I recently had an MRI of the knee. In addition to having a myriad of other problems, such as an extensive medial meniscal tear, the possibility of two other tears, chondromalacia, osteoarthritis, spurring... it was also mentioned that I have "severe femoral, tibial, and fibular red marrow reconversion." I am not a smoker and never was, but I am clinically (not morbidly) obese. I was recently diagnosed with mono/EBV, from which I am still recovering. I have constant knee pain, 10 on a 10 scale most of the time (significantly worse than labor or the kidney stone I had last year), and I'm very tired, sometimes requiring naps of 3-4 hours in duration.
I am seeing an orthopedist in two days. My question is...is the "severe red marrow reconversion" clinically significant in other than an orthopedic context? Should my primary follow this up with any lab work?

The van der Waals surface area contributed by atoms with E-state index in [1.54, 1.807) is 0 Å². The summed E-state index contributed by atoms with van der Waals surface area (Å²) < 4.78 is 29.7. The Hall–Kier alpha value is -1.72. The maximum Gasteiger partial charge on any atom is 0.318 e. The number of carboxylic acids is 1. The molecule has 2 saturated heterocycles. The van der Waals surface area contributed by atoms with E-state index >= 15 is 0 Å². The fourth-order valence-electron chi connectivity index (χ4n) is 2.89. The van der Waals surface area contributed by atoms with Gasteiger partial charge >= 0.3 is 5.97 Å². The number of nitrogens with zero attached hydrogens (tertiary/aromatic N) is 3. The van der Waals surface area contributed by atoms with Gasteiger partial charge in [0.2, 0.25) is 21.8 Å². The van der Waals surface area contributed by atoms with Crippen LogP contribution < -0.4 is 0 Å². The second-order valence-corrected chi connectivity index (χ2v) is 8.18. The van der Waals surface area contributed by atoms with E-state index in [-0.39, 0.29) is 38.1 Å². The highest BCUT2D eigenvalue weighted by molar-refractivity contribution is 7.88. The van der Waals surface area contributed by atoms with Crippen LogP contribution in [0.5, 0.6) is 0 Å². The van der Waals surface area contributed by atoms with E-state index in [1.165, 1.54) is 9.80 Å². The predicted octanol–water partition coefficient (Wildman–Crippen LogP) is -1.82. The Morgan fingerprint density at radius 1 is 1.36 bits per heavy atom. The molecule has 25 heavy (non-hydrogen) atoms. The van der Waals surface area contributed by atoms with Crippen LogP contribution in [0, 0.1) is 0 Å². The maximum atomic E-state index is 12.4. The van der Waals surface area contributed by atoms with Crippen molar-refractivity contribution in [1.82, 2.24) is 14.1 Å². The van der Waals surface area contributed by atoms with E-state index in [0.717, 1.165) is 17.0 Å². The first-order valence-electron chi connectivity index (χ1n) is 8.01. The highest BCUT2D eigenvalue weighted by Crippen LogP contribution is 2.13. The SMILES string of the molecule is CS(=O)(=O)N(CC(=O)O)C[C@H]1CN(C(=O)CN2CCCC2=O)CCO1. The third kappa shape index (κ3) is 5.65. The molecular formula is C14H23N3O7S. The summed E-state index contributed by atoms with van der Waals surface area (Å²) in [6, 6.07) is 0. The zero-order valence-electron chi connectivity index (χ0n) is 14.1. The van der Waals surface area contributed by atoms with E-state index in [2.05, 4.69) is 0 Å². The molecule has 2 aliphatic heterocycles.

Normal bone marrow has yellow marrow and red marrow. Yellow marrow is more of fat and red marrow is more of haematopoitic tissue. in infants marrow is predominantly hematopoietic with the exception of epiphyses & apophyses, which are predominantly fatty throughout life. with skeletal growth, red marrow is gradually replaced by fat. red marrow persists longer in the vertebrae, pelvic bones, sternum, & proximal ends of the long tubular bones, during normal marrow conversion, residual islands of red marrow may subsist in the yellow marrow, as may fatty foci in red marrow.islands of red marrow residue may be a normal variant especially in obese women, cigarette smokers, marathon runners. It may be pathological some times in cases of hemolytic processes / anemia/hypoxia.
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